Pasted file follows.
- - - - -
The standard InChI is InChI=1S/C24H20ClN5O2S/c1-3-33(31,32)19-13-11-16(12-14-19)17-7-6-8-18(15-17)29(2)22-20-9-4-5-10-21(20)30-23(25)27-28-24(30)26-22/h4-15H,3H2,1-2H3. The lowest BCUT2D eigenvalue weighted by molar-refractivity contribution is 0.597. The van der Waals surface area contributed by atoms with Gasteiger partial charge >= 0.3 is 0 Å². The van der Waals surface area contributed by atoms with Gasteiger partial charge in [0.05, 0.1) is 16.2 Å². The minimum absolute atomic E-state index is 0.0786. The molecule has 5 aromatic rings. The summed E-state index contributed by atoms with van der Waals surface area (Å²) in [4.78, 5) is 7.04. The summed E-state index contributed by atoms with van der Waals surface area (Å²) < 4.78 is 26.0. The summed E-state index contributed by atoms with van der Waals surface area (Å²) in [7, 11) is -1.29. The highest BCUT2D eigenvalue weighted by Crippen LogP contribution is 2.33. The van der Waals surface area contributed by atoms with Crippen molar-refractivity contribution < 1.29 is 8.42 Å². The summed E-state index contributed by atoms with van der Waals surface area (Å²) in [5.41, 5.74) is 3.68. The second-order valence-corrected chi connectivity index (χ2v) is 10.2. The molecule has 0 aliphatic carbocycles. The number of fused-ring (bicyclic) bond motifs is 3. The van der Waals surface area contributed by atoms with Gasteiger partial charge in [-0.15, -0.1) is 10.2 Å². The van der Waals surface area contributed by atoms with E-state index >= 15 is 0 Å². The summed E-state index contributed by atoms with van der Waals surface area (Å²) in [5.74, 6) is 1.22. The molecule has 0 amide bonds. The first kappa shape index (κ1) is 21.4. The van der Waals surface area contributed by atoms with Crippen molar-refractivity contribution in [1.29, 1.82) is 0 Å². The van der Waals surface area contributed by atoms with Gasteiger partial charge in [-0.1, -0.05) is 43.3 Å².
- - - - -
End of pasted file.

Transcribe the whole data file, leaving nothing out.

The standard InChI is InChI=1S/C24H20ClN5O2S/c1-3-33(31,32)19-13-11-16(12-14-19)17-7-6-8-18(15-17)29(2)22-20-9-4-5-10-21(20)30-23(25)27-28-24(30)26-22/h4-15H,3H2,1-2H3. The lowest BCUT2D eigenvalue weighted by molar-refractivity contribution is 0.597. The van der Waals surface area contributed by atoms with Gasteiger partial charge >= 0.3 is 0 Å². The van der Waals surface area contributed by atoms with Gasteiger partial charge in [0.05, 0.1) is 16.2 Å². The minimum absolute atomic E-state index is 0.0786. The molecule has 5 aromatic rings. The summed E-state index contributed by atoms with van der Waals surface area (Å²) in [4.78, 5) is 7.04. The summed E-state index contributed by atoms with van der Waals surface area (Å²) < 4.78 is 26.0. The summed E-state index contributed by atoms with van der Waals surface area (Å²) in [7, 11) is -1.29. The highest BCUT2D eigenvalue weighted by Crippen LogP contribution is 2.33. The van der Waals surface area contributed by atoms with Crippen molar-refractivity contribution < 1.29 is 8.42 Å². The summed E-state index contributed by atoms with van der Waals surface area (Å²) in [5.41, 5.74) is 3.68. The second-order valence-corrected chi connectivity index (χ2v) is 10.2. The molecule has 0 aliphatic carbocycles. The number of fused-ring (bicyclic) bond motifs is 3. The van der Waals surface area contributed by atoms with Gasteiger partial charge in [-0.15, -0.1) is 10.2 Å². The van der Waals surface area contributed by atoms with E-state index >= 15 is 0 Å². The summed E-state index contributed by atoms with van der Waals surface area (Å²) in [5.74, 6) is 1.22. The molecule has 0 amide bonds. The first kappa shape index (κ1) is 21.4. The van der Waals surface area contributed by atoms with Crippen molar-refractivity contribution in [1.29, 1.82) is 0 Å². The van der Waals surface area contributed by atoms with Gasteiger partial charge in [-0.1, -0.05) is 43.3 Å².